The Greenwich Picturehouse

THE grand opening of last year was Greenwich Picturehouse, the latest in the slightly-arthouse chain which is gradually taking over/saving our smaller indie cinemas. It was certainly well-anticipated in this household and we were among the first to take up membership before the place had even opened. Naturally we didn’t go for the ‘foundation’ membership which, at £ 400 seemed a bit steep for benefits which largely amounted to being able to choose the wine that was served in the bar, but the ordinary membership seems excellent value and we’re making full use of it.

Of course there were a few teething problems that night – turning an old, non-profitable cinema into a multi-screen picture house is always going to present a few hitches – on opening night there were lots of bits of cardboard which said “I am a plasma screen” or “I am a ticket dispenser” and the ladies’ was flooded – but generally, once all the fuss died down, the Picturehouse began living up to expectation. A wide and interesting programme of events which don’t always include screenings – comedy and music are both scheduled there, and a lovely bar area (with equally lovely bartenders – both attentive and friendly) make it most definitely a destination in its own right though I think the promised “views of the river” are a little far-fetched unless they start providing periscopes.

There’s a gorgeous mini screening room downstairs with very squashy seats (they slide out so that you’re virtually horizontal – it’s like watching a movie in bed) and a bar, and I even like the chandelier in the foyer (though it’s just asking to be plaited by bored teenagers…)

The sliding seats (even though they don’t go quite as far as those in the screening room) get top marks – as does the Picturehouse’s attitude – hooray for a cinema that treats you like an adult.

Splendid events in the Screening Room downstairs include “Future Shorts” collections of short films by up-and-coming directors. Avoid Thursday morning screenings if you want to be able to actually see the movie – it’s their weekly “Big Scream” screening where people with children under one year old can go along and ‘enjoy’ watching a film surrounded by a hundred other screaming tots being changed by doting parents. I think it’s a brilliant idea – it means we all get to see the film – and I thank them for letting me see my version in peace…

Other great innovations are the “Silver Screenings” for over 60s before 6.00pm on a Thursday and the Kids Club on Saturday mornings with games and activities as well as a film so that you can park the little darlings with Someone Else and go off and enjoy the market in some peace. There are even specially-loud screenings for the hearing-impaired and specially-quiet screenings for autistic people.

If you’re counting the pennies, on Monday nights all tickets are a fiver, but it’s still worth mentioning you’re a member when you call, then they don’t charge a booking fee.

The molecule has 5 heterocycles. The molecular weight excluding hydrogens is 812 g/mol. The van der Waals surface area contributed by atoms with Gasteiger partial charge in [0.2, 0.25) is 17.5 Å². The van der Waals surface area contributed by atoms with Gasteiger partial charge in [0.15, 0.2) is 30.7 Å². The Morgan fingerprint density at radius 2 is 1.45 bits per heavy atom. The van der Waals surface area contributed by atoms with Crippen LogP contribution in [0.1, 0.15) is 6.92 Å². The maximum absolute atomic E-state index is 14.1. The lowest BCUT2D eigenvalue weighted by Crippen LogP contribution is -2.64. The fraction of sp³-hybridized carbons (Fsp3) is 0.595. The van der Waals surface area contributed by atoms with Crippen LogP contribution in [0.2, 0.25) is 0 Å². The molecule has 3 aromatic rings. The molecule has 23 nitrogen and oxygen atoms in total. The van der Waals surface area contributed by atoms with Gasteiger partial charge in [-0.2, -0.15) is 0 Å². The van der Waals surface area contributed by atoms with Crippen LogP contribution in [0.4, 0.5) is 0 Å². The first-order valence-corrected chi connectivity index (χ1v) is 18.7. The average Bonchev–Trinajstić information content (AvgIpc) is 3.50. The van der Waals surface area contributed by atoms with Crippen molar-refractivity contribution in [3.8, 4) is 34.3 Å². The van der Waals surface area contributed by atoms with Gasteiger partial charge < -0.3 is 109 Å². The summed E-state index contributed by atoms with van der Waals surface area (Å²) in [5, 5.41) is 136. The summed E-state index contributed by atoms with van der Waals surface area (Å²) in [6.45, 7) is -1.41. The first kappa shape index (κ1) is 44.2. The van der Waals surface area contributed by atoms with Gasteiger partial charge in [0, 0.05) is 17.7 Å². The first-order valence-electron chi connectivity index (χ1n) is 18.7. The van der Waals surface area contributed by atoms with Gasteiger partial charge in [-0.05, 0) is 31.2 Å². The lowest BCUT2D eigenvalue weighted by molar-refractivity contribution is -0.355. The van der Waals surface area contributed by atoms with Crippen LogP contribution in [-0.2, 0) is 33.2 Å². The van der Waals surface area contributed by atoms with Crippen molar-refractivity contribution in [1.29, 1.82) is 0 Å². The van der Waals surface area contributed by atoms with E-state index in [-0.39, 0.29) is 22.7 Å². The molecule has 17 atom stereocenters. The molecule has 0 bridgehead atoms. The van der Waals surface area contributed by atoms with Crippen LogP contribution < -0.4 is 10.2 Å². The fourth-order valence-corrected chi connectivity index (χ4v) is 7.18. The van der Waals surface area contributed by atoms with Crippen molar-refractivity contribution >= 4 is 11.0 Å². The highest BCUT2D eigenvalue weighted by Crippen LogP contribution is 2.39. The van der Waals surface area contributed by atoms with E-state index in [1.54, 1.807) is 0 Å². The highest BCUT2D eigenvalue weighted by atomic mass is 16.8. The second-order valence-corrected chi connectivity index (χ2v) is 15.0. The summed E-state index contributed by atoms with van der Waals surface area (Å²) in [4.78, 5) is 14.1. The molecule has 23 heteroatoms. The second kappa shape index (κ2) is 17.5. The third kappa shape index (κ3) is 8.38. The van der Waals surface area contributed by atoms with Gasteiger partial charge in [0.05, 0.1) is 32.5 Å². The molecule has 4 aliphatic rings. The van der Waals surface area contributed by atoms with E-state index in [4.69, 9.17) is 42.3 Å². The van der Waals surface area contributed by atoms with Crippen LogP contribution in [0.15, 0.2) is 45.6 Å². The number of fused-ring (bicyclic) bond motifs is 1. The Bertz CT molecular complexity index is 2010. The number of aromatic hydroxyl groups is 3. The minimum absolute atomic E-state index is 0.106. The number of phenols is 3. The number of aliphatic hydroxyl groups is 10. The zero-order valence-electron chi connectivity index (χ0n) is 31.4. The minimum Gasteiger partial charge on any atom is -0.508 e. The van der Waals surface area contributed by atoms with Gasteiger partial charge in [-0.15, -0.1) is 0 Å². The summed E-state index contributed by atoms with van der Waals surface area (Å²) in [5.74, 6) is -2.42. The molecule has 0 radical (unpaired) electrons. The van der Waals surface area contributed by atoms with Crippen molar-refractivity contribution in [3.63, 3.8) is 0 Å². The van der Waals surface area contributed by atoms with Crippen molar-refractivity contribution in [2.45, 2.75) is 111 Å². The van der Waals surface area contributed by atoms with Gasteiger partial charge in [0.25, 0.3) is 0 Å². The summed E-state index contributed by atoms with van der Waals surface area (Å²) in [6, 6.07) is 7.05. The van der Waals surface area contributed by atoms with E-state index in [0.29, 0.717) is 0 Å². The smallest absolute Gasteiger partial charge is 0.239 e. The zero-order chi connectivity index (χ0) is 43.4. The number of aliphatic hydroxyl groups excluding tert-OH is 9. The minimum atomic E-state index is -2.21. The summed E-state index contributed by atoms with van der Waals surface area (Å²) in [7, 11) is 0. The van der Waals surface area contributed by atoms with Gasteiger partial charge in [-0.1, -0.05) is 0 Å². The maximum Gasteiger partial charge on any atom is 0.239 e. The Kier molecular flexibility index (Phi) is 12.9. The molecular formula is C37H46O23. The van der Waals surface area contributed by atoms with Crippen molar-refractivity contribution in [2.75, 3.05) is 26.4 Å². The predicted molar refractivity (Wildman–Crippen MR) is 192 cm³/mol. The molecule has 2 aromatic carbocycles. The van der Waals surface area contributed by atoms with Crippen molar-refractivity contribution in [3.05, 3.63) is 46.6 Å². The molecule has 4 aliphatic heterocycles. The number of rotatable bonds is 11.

The tapas bar serves a variety of classic recipes, somewhat erratically presented (that’s a kind description.) We’ve had very muddled service which has missed out some dishes completely. The food is of varying quality too – sometimes ok, sometimes really rather poor – barely cooked potato in the omelette has happened a couple of times now, and I find myself wondering what the large quantities of cream in some dishes are hiding…

I might add that I don’t believe the Tapas Bar is anything to do with the actual Picture House except that it occupies the same building.

On the whole, Greenwich Picturehouse gets my thumbs most definitely UP. Filmworks, though geographically closer, will have to work hard to get my personal custom back.

Last night, one year on from all the furore, we decided to visit the Picturehouse again. It’s all much as it was – still shiny and new-feeling – though frankly now the mists have cleared from my eyes there are a few improvements they could make – like unplaiting the chandelier (why didn’t they see that coming?) and – more urgently – either finding a way to install more ladies loos or at least staggering the endings of films so the queue doesn’t reach the Cutty Sark.

That we walked out of A Scanner Darkly isn’t really the Picturehouse’s fault. I guess it’s down to us to ignore the gushing accolades in the brochure – after all even the Picturehouse can’t really be totally honest about movies that they are going to show. We picked badly – any film that has to be dressed up with groovy graphics must have something wrong with the plot and when after just half an hour I realised that even the Picturehouse’s famously comfy seats couldn’t slow down the numbing of my backside, I was grateful when my companion (note newspaper reviewer speak) whispered that he was bored and we quietly left. I noticed some other people doing the same behind us as if they were just waiting for someone else to do it first.

So – to sum up, the Picturehouse is still fantastic. A Scanner Darkly probably never has been. A tedious tale of ‘great trips I have known’ dressed up in cartoon form with a rotoscope to try to make up for inadequacies of the plot, it is the first movie I have ever walked out of.

Greenwich Picturehouse is one of The Phantom’s Favourite Haunts.

Comments are closed.